Quarriors – The game that took Dominion, added dice, put it in a tin, and gave it a dumb name. Quarriors debuted at Gen Con 2011 with playful art, easy to grasp rules and a crap-load of buzz. When the game hit retailers there was almost as much backlash as there was fanfare. People complained about the quality of the dice, the simplicity of the game, the need for rules updates (which the designers officially adding via expansions). Quarriors' fate was that of a game that didn't meet folks expectations. It was a simple game and it worked well for what it was. People wanted it to be this in depth, highly strategic, dice builder and that never seemed to be the intention of the game. While it was heavily expanded by Wiz Kids for a few years I believe this beast is now dead. Its corpse has been resurrected by the popular Dice Masters series. For many that was a consolation prize worth waiting for. 

Cargo Noir - I don't think I've ever seen a themeless Euro get so mercilessly ravaged by people for essentially being a themeless Euro. The expectations for this were higher than Vince Neil in 1984. Then people played it and found out it was a very basic auction/bidding game with a pasted on theme. I feel like there is an irony joke to be made here. The outrage at the waste of the Noir theme was laughable at best and in my mind completely misguided. Days of Wonder has been known for its lavish productions and Cargo Noir was no different. However, I don't think Days of Wonder was ever really known for pumping out these heavily themed designs. I'll let you in on a little secret though, Cargo Noir is very good at what it is. It's an incredibly mean auction game that is perfect for family game night. The game was essentially tossed off a skiff into icy waters with concrete Adidas when it arrived, but don't believe the anti-hype about this one. If you're an unscrupulous bastard like me you'll find a game that is very enjoyable.

And now for some categories and awards:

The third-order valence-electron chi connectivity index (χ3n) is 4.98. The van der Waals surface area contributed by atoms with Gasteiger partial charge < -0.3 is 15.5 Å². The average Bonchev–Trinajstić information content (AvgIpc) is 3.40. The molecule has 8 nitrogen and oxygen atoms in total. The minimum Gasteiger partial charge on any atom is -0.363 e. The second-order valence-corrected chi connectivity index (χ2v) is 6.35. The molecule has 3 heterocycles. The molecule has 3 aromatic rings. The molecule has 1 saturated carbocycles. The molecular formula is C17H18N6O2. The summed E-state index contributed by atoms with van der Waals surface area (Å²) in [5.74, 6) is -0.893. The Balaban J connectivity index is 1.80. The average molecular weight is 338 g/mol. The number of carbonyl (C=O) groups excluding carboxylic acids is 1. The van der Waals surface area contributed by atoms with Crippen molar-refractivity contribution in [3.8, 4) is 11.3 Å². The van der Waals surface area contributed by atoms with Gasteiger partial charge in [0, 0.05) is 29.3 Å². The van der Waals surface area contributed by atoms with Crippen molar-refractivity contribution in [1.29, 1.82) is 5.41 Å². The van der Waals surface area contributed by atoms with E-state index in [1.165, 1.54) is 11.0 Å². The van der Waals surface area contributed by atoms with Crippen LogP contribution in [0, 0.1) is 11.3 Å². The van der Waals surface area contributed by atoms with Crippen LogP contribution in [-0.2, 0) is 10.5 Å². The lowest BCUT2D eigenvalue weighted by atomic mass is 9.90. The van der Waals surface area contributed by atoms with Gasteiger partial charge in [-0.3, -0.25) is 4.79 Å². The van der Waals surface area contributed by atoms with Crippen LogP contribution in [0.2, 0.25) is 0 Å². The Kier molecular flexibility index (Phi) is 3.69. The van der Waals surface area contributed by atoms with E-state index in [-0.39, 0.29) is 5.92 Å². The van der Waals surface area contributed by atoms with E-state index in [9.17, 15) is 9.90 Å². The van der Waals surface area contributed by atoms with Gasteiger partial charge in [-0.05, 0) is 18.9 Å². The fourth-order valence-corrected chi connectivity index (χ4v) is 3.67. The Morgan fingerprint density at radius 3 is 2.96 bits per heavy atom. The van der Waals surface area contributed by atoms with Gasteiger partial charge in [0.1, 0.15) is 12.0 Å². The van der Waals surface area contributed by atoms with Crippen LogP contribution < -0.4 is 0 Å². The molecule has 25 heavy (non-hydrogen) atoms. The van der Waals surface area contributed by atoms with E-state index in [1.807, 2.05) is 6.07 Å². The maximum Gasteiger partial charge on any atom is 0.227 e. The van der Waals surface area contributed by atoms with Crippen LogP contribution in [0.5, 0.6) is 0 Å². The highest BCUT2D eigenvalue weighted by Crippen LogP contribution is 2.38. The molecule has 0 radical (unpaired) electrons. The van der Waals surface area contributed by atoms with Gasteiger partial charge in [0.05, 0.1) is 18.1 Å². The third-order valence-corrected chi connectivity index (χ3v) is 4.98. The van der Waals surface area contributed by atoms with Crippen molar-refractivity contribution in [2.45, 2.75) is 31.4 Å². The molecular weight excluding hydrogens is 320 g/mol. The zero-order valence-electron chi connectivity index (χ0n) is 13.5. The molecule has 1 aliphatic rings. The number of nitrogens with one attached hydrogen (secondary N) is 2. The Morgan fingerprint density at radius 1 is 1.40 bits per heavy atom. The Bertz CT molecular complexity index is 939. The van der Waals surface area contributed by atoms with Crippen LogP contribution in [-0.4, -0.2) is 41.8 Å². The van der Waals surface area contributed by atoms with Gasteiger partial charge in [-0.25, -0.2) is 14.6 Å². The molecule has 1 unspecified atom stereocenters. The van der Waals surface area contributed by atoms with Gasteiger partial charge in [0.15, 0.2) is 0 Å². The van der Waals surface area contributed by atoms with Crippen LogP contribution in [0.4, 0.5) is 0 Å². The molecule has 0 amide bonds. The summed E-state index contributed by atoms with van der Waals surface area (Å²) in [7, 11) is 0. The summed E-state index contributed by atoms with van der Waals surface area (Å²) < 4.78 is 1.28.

Biggest Whiff – Godzilla Kaiju Wars. Has there ever been a more disappointing licensed game? Not for me there hasn't. This game had awesome components and some HORRIBLE rules. Having this piece of crap shat out of Hedorah's rectum hole the same year as King of Tokyo was a slap in the face to Godzilla fans. Can a designer out there come up with a big ass, awesome, Kaiju game that is worth a damn? Pretty please? Maybe Gale Force Nine can make a licensed Pacific Rim game for me...that would be sweet.

Hidden Gem of 2011 - Tom Wham's Feudality. I love this game. No it's not the greatest game out there, but what it lacks in tight design it more than makes up for with sheer, unbridled, fun. You get to build your own fantasy fiefdom, sleep with a slutty-victory-point-spewing Queen, fend off monsters, go to war and all sorts of other awesome stuff in less than ninety minutes. The game happily zips along and it's just a bunch of fun in box. Nobody bought it and nobody seems to have heard of it. It's awesome.

My Game of The Year Then? – Mansion of Madness. As a big Lovecraft nut the chance to play out these intimate stories was a dream come true. The game had issues, but I could happily look past them. When this game was firing on all cylinders it was magical. I still enjoy it, but that love has waned a bit over time. Plus, finding people to play with is a chore.

My Game of The Year Now? Mage Knight. It took me a long time to get around to playing this one, but damn is it satisfying. It has a stigma of being difficult to learn and play, but I think that is a bit blown out of proportion. Plus, the investment is easily worth it. Few games offer the sheer amount of depth and replayability as Mage Knight. This is special kind of game that only comes along once in a great while.

Game That Needs To Be Back In Print? – Without a doubt it NEEDS to be Ascending Empires. Someone... anyone, please Kickstart this game with a deluxe board or something. It's simply too good of a game to be left in the dust. I waffled between this and Mage Knight for my game of the year. In my heart I know that Mage Knight is simply the better game. Still I love this flicking, inter-galactic, space empire, hodgepodge of a game.

 

My Top Ten Games from 2011

10. Last Will

9.  Letters From Whitechapel

8.  Feudality 

7.  D&D Adventure Systems - Drizzt